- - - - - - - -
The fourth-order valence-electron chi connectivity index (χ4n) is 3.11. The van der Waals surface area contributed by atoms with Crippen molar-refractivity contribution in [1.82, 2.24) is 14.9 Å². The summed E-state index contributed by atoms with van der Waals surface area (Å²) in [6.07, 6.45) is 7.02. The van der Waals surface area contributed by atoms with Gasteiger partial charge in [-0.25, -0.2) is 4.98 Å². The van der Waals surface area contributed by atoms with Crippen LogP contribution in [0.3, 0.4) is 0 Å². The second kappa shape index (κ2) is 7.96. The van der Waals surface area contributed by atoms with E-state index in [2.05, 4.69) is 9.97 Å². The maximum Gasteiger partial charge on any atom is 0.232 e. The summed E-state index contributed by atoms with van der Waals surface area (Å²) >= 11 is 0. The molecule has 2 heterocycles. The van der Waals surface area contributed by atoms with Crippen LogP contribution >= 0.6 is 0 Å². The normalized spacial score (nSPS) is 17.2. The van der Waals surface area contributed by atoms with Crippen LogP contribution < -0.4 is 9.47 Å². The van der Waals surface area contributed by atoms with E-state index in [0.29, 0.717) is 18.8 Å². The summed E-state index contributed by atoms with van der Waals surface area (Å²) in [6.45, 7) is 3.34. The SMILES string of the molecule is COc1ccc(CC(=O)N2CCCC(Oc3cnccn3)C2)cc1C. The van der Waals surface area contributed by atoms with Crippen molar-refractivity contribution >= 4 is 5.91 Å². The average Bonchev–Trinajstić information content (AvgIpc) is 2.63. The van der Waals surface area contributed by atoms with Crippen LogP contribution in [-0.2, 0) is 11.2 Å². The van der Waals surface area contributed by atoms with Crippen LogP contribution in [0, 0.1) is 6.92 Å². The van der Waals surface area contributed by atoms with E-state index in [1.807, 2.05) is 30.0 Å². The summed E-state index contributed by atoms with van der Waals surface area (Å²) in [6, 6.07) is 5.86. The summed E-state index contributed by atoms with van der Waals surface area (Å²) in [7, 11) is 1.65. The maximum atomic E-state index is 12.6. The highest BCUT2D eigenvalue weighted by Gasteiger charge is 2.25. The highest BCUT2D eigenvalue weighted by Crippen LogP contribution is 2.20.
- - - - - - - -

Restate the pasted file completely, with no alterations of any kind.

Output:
The fourth-order valence-electron chi connectivity index (χ4n) is 3.11. The van der Waals surface area contributed by atoms with Crippen molar-refractivity contribution in [1.82, 2.24) is 14.9 Å². The summed E-state index contributed by atoms with van der Waals surface area (Å²) in [6.07, 6.45) is 7.02. The van der Waals surface area contributed by atoms with Gasteiger partial charge in [-0.25, -0.2) is 4.98 Å². The van der Waals surface area contributed by atoms with Crippen LogP contribution in [0.3, 0.4) is 0 Å². The second kappa shape index (κ2) is 7.96. The van der Waals surface area contributed by atoms with E-state index in [2.05, 4.69) is 9.97 Å². The maximum Gasteiger partial charge on any atom is 0.232 e. The summed E-state index contributed by atoms with van der Waals surface area (Å²) >= 11 is 0. The molecule has 2 heterocycles. The van der Waals surface area contributed by atoms with Crippen LogP contribution >= 0.6 is 0 Å². The normalized spacial score (nSPS) is 17.2. The van der Waals surface area contributed by atoms with Crippen LogP contribution < -0.4 is 9.47 Å². The van der Waals surface area contributed by atoms with E-state index in [0.29, 0.717) is 18.8 Å². The summed E-state index contributed by atoms with van der Waals surface area (Å²) in [6.45, 7) is 3.34. The SMILES string of the molecule is COc1ccc(CC(=O)N2CCCC(Oc3cnccn3)C2)cc1C. The van der Waals surface area contributed by atoms with Crippen molar-refractivity contribution >= 4 is 5.91 Å². The average Bonchev–Trinajstić information content (AvgIpc) is 2.63. The van der Waals surface area contributed by atoms with Crippen LogP contribution in [-0.2, 0) is 11.2 Å². The van der Waals surface area contributed by atoms with Crippen LogP contribution in [0, 0.1) is 6.92 Å². The van der Waals surface area contributed by atoms with E-state index in [1.807, 2.05) is 30.0 Å². The summed E-state index contributed by atoms with van der Waals surface area (Å²) in [6, 6.07) is 5.86. The summed E-state index contributed by atoms with van der Waals surface area (Å²) in [7, 11) is 1.65. The maximum atomic E-state index is 12.6. The highest BCUT2D eigenvalue weighted by Gasteiger charge is 2.25. The highest BCUT2D eigenvalue weighted by Crippen LogP contribution is 2.20.